Ever since I was just a kid and was introduced to the world of string music, I have had a love and passion for fiddles. At one time I owned over 20 instruments. Most were the old and rather inexpensive ones that I found at yard sales, flea markets and antique shops. There is just something about this instrument that intrigues me. I bought one fiddle at an antique store in Asheboro, NC several years ago. It was an old Sears-Roebuck fiddle and it had a cow horn that had been split to make a replacement tail piece and a piece of hay baling wire to hold it to the end pin. It had the most beautiful back (well flamed Maple) of any instrument I have ever owned and probably sold for around $2 brand new.. Maybe it is because in the hands of a great artisan, the instrument comes alive and the emotions of my heart find a release.
There are those who search for an illusive Stradivarius. From all I have have been able to learn, all of his work has been accounted for by those in the know and study such things. The prospects of finding as genuine Strad is like finding the proverbial needle in a haystack. There are other instruments much sought after by masters such as Amati, the violin maker for whom Stradivarius worked and Guarnieri among others. The Italian violins were great instruments with unique and powerful tones. A friend of mine who builds hurdy gurdies and viols, told me the instruments of this period were designed for small venues such as parlors and not like instruments crafted today that will be played in large concert halls and most of the woods were obtained as discarded scrap from ship yards.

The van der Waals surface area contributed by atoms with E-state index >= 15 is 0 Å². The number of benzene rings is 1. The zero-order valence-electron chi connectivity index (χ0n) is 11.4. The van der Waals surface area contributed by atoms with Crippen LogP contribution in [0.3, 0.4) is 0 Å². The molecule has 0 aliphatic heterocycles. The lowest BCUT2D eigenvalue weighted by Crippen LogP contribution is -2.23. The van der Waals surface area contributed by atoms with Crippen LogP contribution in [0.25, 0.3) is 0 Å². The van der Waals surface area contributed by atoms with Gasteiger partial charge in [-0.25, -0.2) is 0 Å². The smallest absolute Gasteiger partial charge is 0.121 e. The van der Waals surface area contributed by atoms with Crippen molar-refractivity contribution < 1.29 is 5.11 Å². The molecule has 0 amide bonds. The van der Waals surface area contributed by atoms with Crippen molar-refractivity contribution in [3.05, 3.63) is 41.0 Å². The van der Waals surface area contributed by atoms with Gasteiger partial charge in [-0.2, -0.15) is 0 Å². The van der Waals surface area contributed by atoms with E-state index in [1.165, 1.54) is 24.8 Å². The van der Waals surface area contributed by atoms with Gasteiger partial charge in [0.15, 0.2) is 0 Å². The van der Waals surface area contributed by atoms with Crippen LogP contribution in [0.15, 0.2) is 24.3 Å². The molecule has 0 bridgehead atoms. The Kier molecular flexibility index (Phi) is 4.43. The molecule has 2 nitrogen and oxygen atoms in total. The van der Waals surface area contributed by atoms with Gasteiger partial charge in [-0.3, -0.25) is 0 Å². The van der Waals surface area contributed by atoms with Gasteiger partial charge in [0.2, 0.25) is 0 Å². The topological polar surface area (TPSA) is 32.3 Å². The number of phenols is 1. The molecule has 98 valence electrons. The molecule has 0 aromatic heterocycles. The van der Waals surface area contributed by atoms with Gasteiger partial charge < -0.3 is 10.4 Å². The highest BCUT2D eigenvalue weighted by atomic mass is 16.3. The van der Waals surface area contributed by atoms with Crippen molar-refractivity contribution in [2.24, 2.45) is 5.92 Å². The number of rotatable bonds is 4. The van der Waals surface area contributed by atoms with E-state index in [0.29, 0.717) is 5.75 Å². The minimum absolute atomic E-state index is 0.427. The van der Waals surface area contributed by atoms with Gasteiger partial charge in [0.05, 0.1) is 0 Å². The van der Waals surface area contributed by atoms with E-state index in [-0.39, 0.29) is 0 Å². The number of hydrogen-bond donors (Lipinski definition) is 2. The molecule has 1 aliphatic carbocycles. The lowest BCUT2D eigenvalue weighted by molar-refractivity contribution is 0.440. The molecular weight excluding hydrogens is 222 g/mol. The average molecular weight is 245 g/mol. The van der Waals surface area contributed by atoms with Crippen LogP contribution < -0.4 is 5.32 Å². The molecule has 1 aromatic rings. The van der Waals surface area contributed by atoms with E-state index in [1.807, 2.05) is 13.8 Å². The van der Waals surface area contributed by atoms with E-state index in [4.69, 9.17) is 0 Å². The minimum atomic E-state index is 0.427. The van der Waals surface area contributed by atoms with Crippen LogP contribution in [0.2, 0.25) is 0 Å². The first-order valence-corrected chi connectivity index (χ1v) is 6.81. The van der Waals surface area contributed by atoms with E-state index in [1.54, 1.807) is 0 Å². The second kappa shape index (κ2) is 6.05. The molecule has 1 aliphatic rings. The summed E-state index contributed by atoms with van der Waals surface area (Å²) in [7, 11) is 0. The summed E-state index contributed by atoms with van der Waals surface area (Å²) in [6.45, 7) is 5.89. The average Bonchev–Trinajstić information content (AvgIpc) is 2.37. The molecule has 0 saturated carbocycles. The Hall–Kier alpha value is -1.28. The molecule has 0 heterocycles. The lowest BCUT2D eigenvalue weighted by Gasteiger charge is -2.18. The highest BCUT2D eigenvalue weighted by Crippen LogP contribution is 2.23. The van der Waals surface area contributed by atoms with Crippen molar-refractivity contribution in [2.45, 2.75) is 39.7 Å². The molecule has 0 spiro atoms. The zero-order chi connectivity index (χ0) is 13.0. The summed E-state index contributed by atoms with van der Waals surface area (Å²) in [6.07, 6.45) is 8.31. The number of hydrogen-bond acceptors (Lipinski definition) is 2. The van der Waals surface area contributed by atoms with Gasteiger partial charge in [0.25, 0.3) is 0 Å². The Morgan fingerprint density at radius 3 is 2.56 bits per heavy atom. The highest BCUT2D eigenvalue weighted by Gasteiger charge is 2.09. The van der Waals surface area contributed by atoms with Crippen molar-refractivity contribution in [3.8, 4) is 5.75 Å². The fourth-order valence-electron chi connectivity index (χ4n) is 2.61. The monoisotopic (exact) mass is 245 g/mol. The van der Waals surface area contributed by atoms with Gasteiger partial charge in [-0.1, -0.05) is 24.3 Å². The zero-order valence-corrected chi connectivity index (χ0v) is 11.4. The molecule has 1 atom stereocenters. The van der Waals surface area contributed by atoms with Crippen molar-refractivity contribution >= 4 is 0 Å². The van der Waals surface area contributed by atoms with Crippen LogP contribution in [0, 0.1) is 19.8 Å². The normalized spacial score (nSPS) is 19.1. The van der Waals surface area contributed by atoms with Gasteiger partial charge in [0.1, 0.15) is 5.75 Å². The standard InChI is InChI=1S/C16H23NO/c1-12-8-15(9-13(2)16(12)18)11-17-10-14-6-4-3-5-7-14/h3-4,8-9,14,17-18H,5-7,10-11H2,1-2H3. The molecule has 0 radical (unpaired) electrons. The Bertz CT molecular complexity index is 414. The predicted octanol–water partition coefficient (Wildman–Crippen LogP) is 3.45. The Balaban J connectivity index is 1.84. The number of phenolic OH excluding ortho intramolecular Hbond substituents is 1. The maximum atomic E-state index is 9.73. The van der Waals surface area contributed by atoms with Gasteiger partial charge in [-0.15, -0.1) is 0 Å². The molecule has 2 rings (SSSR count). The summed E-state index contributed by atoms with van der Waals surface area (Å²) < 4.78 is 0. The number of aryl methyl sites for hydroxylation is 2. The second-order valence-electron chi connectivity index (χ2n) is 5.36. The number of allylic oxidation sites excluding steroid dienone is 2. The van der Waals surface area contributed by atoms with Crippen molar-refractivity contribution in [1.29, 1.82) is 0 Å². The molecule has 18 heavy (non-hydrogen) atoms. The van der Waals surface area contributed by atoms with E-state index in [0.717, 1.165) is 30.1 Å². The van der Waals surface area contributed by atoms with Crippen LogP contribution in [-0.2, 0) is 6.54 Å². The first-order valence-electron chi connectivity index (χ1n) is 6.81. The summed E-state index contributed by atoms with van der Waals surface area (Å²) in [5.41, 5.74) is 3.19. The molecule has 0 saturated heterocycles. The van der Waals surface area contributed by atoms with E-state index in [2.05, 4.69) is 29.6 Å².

We are blessed to have great builders in the USA. One is my friend Jack Branch from Bristol, Virgina who began building fiddles at the age of 54. He was a rock mason by trade and an accident forced him to find a new career. He served his apprenticeship under famed Appalachian fiddle maker, Albert Hash who also just happened to be his brother-in-law. I met Jack in Blountville,Tennessee about 12 years ago and he is now a young 83 years old and continues to work in his shop turning out some of the sweetest sounding fiddles in the world. He will only use 100 year old maple for his instruments and has instruments in major philharmonic orchestras across the South.
I have three of Jack’s fiddles and each one is very special to me. The last one he built for me has an Adirondack spruce top and the old Maple. I had him stain it dark because the piece of spruce I had for my top was a slab cut versus the normal butt cut grains.
There is just something I like about the sound of fiddles.The sweetness the tones soothe me and enable me to give expression to my feelings. I especially love the hymns of the church and waltzes. I am no great fiddler and my arthritic fingers will not allow me to play many of the tunes I wish but I find playing my fiddle to be relaxing.